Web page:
In a media-driven world where not a week goes by without some reference to Hitler, the Nazis or Auschwitz it may seem perverse to worry about how secure is the memory of the Holocaust.
But, in the week that we mark national Holocaust Memorial Day, what is at stake is not whether we choose to remember, but what form that memory takes and how far we are prepared to confront our past and seek to understand it.
Acts of public memory about the Holocaust are both important and remarkable: mass murder has been perpetrated across the world, at all times, but few such crimes have become part of the stories we tell ourselves about ourselves.
The story of genocide has largely been a history of forgetting: for centuries communities have written out of the historical record their mass murder of other human groups. Yet even as we remember the Holocaust it is so often with a positive spin, a hope for the future - a redemptive, uplifting and empowering story. Why is this? Does a perspective that so focuses upon the future actually allow us to avoid dealing with the past, even as we commemorate it?
The Holocaust is in danger of being distilled into a moral fable for our times. It presents us with three stark examples of human behaviour: those who killed, those who resisted, and the 'bystanders' - those who took no active role. Typically, a story is presented of killers as fanatical racists (or even as 'victims' themselves: the myth that if they did not kill, they would be executed); rescuers as those who 'dared to care' - the role model for the active liberal citizen; and the rest: the mass who didn't care enough, or were too powerless or frightened to do anything.
The Holocaust, then, presents us with a very serviceable past with seemingly clear moral lessons - 'the only thing necessary for evil to triumph is for good people to do nothing'; but the past is only ever so serviceable when it is simplified to the point of distortion. Closer examination of the historical record allows us more nuanced understandings of people's behaviour, motivation and intent. The picture of the past that is then revealed is far more complex - and far more unsettling - than anticipated.
We discover that there is no record of anyone being killed or sent to a concentration camp for refusing to murder Jewish people, while there are records of people refusing to murder who were simply given other duties. So how do we explain the thousands of so-called 'ordinary men' who murdered? While Nazi antisemitic ideology was the driving motivation of many decision-makers and killers, others participated in mass shootings because of peer pressure, ambition or a warped sense of 'duty'.
And the killers were not limited to fanatical young men in SS uniforms. In a picturesque Austrian town, local women, elderly men and teenage boys joined in the hunt for escaped Soviet prisoners of war and murdered them. In a village in Burgenland local people deported the extended family of their Roma (Gypsy) blacksmith but kept the blacksmith himself rather than losing his skills. What can we say about whole communities becoming part of persecution and mass murder?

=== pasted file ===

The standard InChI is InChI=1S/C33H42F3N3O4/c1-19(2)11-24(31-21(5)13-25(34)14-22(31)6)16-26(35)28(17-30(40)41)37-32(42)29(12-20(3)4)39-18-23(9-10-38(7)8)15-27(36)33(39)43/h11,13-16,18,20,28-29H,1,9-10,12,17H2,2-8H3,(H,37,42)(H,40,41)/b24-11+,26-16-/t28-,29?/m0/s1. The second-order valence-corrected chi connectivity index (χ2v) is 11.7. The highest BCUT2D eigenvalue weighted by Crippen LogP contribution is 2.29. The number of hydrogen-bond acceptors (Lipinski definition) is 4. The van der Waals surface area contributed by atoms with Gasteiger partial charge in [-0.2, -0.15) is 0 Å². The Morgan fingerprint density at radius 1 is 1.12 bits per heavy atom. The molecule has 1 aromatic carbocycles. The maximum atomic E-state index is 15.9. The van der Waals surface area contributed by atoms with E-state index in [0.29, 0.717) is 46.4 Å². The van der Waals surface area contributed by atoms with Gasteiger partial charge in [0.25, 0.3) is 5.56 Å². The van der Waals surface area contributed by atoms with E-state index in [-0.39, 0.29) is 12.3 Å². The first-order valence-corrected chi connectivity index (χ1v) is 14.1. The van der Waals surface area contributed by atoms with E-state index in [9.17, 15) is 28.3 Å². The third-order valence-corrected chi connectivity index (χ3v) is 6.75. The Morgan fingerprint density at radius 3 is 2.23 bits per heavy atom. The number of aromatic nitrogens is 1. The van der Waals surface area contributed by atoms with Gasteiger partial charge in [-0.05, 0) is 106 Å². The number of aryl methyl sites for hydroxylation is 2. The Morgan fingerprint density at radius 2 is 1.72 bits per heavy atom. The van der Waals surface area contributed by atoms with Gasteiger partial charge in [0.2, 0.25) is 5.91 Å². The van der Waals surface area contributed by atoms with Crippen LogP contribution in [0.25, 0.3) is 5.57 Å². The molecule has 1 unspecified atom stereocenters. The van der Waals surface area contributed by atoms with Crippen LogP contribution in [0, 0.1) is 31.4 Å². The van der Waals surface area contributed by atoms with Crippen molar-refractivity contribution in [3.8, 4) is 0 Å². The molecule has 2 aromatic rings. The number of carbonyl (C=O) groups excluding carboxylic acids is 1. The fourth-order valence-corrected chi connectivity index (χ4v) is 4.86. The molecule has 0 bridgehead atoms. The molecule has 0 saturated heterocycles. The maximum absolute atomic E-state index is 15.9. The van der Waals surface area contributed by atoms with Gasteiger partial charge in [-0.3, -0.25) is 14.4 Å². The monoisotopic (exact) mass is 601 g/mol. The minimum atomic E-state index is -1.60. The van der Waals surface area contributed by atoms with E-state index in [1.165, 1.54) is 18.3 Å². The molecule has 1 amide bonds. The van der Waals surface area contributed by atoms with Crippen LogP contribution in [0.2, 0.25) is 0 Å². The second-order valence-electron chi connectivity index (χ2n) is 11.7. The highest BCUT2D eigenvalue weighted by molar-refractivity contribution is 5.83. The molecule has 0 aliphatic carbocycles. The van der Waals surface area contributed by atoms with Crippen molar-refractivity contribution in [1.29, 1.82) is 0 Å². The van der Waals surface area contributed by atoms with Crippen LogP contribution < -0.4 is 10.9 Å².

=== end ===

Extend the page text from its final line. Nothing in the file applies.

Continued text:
There is no real 'template' for the type of person who became a rescuer - no common denominator in terms of age, gender, nationality, social class, political outlook. There were rescuers who were antisemitic but who still risked their lives to save Jews, while others with more enlightened views did nothing. So what model do the rescuers give us, exactly?
And who could truly said to be a 'bystander' when everywhere ordinary people enriched themselves at public auctions where they bought the possessions of their deported neighbours. Where is the line between collaborator and bystander? The past reveals a shocking truth: you do not need to hate anyone to be complicit in genocide.
Essentially the moral lessons that the Holocaust is often used to teach reflect much the same values that were being taught in schools before the Holocaust, and yet - in themselves - were evidently insufficient to prevent the genocide. Notions of tolerance and of human rights have been advocated since the Enlightenment; belief in the intrinsic value of human life, the 'golden rule' of treating others as you would have them treat you, ideas of kindness, courage, charity and goodwill to those in need are all part of the ethical and moral teaching that have underpinned the values of Western society for centuries. And yet it was from that same society that the Holocaust sprang. What are the deeper flaws in our so-called 'civilisation' that allowed Europe to descend so completely into genocide, and what are we doing today to examine them?
So as we attend our ceremonies and we light our candles it is right to hope that more people may be moved to 'stand up and speak out' against injustice. But let us not move too quickly away from our reflection on why and how, not long ago and not far from where we live, everywhere across Europe people became complicit in the murder of their Jewish neighbours.
Unless commemoration is accompanied by detailed study and depth of understanding, the memory of the Holocaust will remain shallow and insecure.